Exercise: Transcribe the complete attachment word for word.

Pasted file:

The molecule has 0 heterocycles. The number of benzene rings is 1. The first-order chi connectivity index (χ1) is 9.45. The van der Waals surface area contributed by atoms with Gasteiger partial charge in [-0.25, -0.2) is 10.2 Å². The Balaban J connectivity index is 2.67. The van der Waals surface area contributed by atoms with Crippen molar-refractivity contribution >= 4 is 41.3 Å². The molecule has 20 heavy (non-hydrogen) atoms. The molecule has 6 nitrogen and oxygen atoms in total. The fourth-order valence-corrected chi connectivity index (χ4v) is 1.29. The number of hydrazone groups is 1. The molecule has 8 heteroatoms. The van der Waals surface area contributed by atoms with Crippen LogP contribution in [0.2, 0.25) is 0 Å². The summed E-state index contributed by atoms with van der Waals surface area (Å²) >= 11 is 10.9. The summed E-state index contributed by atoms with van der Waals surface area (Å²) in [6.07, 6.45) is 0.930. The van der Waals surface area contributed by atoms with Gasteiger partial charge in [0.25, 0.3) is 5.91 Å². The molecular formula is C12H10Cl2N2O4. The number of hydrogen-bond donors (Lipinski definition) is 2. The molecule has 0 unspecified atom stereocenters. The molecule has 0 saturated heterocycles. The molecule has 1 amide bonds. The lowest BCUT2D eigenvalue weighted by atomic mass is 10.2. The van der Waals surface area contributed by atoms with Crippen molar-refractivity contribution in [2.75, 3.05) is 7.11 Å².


The molecule has 0 heterocycles. The number of benzene rings is 1. The first-order chi connectivity index (χ1) is 9.45. The van der Waals surface area contributed by atoms with Gasteiger partial charge in [-0.25, -0.2) is 10.2 Å². The Balaban J connectivity index is 2.67. The van der Waals surface area contributed by atoms with Crippen molar-refractivity contribution >= 4 is 41.3 Å². The molecule has 20 heavy (non-hydrogen) atoms. The molecule has 6 nitrogen and oxygen atoms in total. The fourth-order valence-corrected chi connectivity index (χ4v) is 1.29. The number of hydrazone groups is 1. The molecule has 8 heteroatoms. The van der Waals surface area contributed by atoms with Crippen LogP contribution in [0.2, 0.25) is 0 Å². The summed E-state index contributed by atoms with van der Waals surface area (Å²) >= 11 is 10.9. The summed E-state index contributed by atoms with van der Waals surface area (Å²) in [6.07, 6.45) is 0.930. The van der Waals surface area contributed by atoms with Gasteiger partial charge in [0.25, 0.3) is 5.91 Å². The molecular formula is C12H10Cl2N2O4. The number of hydrogen-bond donors (Lipinski definition) is 2. The molecule has 0 unspecified atom stereocenters. The molecule has 0 saturated heterocycles. The molecule has 1 amide bonds. The lowest BCUT2D eigenvalue weighted by atomic mass is 10.2. The van der Waals surface area contributed by atoms with Crippen molar-refractivity contribution in [2.75, 3.05) is 7.11 Å².